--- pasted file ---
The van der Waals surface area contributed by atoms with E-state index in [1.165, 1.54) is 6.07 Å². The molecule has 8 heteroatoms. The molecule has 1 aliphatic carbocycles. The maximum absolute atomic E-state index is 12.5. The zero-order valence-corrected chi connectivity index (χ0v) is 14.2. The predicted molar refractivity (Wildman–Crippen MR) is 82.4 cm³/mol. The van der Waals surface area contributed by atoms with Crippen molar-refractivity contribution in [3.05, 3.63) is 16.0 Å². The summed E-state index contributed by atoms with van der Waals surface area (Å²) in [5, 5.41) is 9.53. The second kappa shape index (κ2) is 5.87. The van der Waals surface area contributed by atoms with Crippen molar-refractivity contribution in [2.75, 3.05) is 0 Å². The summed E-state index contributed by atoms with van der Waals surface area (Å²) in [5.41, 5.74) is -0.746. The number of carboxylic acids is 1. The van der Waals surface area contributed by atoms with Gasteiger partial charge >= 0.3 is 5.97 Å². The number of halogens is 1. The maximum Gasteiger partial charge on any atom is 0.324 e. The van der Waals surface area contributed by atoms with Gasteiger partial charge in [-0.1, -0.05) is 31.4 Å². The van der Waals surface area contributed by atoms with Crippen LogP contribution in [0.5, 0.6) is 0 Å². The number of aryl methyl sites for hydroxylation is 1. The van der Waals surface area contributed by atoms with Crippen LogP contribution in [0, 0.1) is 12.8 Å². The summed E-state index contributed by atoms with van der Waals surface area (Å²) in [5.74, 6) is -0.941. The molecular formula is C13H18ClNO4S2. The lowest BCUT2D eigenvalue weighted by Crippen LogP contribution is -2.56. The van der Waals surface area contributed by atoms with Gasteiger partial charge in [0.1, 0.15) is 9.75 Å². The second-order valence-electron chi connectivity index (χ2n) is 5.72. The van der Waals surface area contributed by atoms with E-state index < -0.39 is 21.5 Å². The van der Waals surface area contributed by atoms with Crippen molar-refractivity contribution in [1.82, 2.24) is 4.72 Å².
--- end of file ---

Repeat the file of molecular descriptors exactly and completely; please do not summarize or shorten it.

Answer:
The van der Waals surface area contributed by atoms with E-state index in [1.165, 1.54) is 6.07 Å². The molecule has 8 heteroatoms. The molecule has 1 aliphatic carbocycles. The maximum absolute atomic E-state index is 12.5. The zero-order valence-corrected chi connectivity index (χ0v) is 14.2. The predicted molar refractivity (Wildman–Crippen MR) is 82.4 cm³/mol. The van der Waals surface area contributed by atoms with Crippen molar-refractivity contribution in [3.05, 3.63) is 16.0 Å². The summed E-state index contributed by atoms with van der Waals surface area (Å²) in [5, 5.41) is 9.53. The second kappa shape index (κ2) is 5.87. The van der Waals surface area contributed by atoms with Crippen molar-refractivity contribution in [2.75, 3.05) is 0 Å². The summed E-state index contributed by atoms with van der Waals surface area (Å²) in [5.41, 5.74) is -0.746. The number of carboxylic acids is 1. The van der Waals surface area contributed by atoms with Gasteiger partial charge >= 0.3 is 5.97 Å². The number of halogens is 1. The maximum Gasteiger partial charge on any atom is 0.324 e. The van der Waals surface area contributed by atoms with Gasteiger partial charge in [-0.1, -0.05) is 31.4 Å². The van der Waals surface area contributed by atoms with Crippen LogP contribution in [0.5, 0.6) is 0 Å². The number of aryl methyl sites for hydroxylation is 1. The van der Waals surface area contributed by atoms with Crippen LogP contribution in [0, 0.1) is 12.8 Å². The summed E-state index contributed by atoms with van der Waals surface area (Å²) in [5.74, 6) is -0.941. The molecular formula is C13H18ClNO4S2. The lowest BCUT2D eigenvalue weighted by Crippen LogP contribution is -2.56. The van der Waals surface area contributed by atoms with Gasteiger partial charge in [0.1, 0.15) is 9.75 Å². The second-order valence-electron chi connectivity index (χ2n) is 5.72. The van der Waals surface area contributed by atoms with E-state index < -0.39 is 21.5 Å². The van der Waals surface area contributed by atoms with Crippen molar-refractivity contribution in [1.82, 2.24) is 4.72 Å².